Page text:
Boko Haram: FG Opposes Bail Application For Kogi Varsity Lecturer, Two Others
SAN FRANCISCO, February 10, (THEWILL) - The Federal Government Monday expressed its opposition to the bail application for the Kogi State University lecturer, Dr.
Nazeef Yunus, and two others, undergoing trial for allegedly belonging to Boko Haram, saying if the suspects are granted bail, they would constitute a security threat to the nation.
Counsel to the Federal Government, M.
Jones-Nebo, who is the prosecutor in the case against the suspects, while opposing the bail application, told a Federal High Court sitting in Abuja, that the gravity of the offences which the accused were charged attracted death on conviction , since, according to her, a prima facie case had been established against them.
The prosecutor also opposed the medical report brought by one of the suspects, describing it as an after-thought since the report was signed after the accused person was arrested.
She maintained that the disease allegedly being suffered by the second accused person was one that could be treated by the medical personnel in the prison where he is being detained currently.
The trial judge, Justice Gabriel Kolawole , therefore fixed February 28 for ruling on the bail application for the suspects.
The Kogi University lecturer, Yunus, along with Umar Musa and Salami Abdullahi are being arraigned for allegedly leading a Boko Haram cell in Kogi State.
They have however pleaded not guilty to the eight-count charges following which their lawyers separately applied for bail on their behalf.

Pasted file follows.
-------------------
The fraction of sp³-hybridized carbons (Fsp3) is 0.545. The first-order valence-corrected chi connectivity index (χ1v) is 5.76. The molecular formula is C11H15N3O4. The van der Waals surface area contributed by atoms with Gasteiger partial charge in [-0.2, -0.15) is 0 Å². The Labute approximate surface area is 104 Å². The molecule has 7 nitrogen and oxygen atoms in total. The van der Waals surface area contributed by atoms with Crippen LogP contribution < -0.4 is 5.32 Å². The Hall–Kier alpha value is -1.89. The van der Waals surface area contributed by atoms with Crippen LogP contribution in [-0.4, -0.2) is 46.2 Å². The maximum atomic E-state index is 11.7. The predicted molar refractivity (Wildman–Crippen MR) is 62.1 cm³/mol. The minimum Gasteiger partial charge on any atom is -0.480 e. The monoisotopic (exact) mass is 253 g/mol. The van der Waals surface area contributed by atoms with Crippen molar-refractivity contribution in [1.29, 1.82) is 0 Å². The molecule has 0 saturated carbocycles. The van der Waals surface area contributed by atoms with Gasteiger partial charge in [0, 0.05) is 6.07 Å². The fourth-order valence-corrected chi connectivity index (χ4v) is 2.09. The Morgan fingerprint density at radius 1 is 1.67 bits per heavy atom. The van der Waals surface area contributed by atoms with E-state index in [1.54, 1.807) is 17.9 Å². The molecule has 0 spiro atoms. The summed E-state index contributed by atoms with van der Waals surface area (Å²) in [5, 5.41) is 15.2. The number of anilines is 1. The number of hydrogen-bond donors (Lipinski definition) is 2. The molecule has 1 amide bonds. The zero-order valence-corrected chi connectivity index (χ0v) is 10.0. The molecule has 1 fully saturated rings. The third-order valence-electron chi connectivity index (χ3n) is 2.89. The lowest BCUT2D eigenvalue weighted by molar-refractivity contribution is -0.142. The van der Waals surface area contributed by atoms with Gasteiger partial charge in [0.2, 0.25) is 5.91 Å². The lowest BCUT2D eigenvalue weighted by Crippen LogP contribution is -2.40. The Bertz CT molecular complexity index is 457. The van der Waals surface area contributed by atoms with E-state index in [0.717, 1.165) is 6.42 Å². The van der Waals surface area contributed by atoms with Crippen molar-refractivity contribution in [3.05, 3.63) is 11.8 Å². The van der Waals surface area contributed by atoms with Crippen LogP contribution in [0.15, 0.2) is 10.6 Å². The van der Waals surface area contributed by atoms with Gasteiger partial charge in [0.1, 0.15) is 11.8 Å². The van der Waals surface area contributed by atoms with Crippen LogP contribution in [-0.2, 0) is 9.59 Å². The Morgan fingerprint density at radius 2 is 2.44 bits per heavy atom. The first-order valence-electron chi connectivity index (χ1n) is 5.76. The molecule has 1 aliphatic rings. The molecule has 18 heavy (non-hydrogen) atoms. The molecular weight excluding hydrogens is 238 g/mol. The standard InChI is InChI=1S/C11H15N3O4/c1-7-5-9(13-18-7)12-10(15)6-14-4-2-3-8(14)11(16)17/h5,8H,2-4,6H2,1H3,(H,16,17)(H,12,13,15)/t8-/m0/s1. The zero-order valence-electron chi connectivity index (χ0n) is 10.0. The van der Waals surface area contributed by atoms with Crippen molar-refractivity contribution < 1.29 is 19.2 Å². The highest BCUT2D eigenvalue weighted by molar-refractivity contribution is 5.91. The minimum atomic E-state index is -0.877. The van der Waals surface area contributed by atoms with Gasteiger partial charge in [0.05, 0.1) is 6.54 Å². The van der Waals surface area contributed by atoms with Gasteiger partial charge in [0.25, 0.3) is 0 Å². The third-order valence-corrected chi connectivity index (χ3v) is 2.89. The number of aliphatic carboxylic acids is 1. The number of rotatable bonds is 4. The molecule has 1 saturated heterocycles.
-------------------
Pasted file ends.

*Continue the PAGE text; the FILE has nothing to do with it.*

When the case came up for hearing on Monday, the first accused through his counsel, Hassan Liman, SAN, urged the court to admit him to bail pending trial.
Liman submitted that the court should consider the constitutional provision of presumption of innocence which an accused person enjoyed until it was determined otherwise.
On the issue that one of the offences carried the death penalty on conviction, Liman argued that the court still had the discretion at the moment since the accused person had not been convicted.
Also the second accused person through his counsel, James Ocholi, SAN, prayed the court to admit him to bail.
He based his application on medical ground, saying he was being treated submitting at Garki Hospital, Abuja as he presented a letter to that effect to the court.
Ocholi further submitted that going by the proof of evidence placed before the court, there was nothing linking the second accused person to the alleged crime.
The third accused person, Abdul Mohammed, submitted that the proof of evidence showed that the prosecution had finished investigation and hence there was no possibility of tampering with investigation.
He further noted that the prosecution did not disclose the identity of the witnesses it would call and so, the third accused could not interfere with the witnesses.
In the eight count charge, the accused persons were alleged to have engaged in acts of terrorism.
They were accused of illegal possession of weapons, including two AK47 rifles, two magazines and 60 rounds of ammunition.
They were also accused of recruiting and organising members of the Kogi State Boko Haram cell, in addition to funding the outlawed terrorist organisation.
Abdullahi, a businessman, who reportedly owned a filling station in Kogi State, was equally accused of using the premises of the enterprise to facilitate terrorist activities.
The suspects have been in the custody of the State Security Service since their arrest in October 2013 on the suspicion that they were planning to carry out an attack in parts of Kogi State before they were arrested at a mosque in Zuba, a town near Abuja, while on their way to Zambisa in Maiduguri, Borno State, for training.
The security agency said the suspects, who are currently being remanded in prison, planned to install Sharia in Kogi State.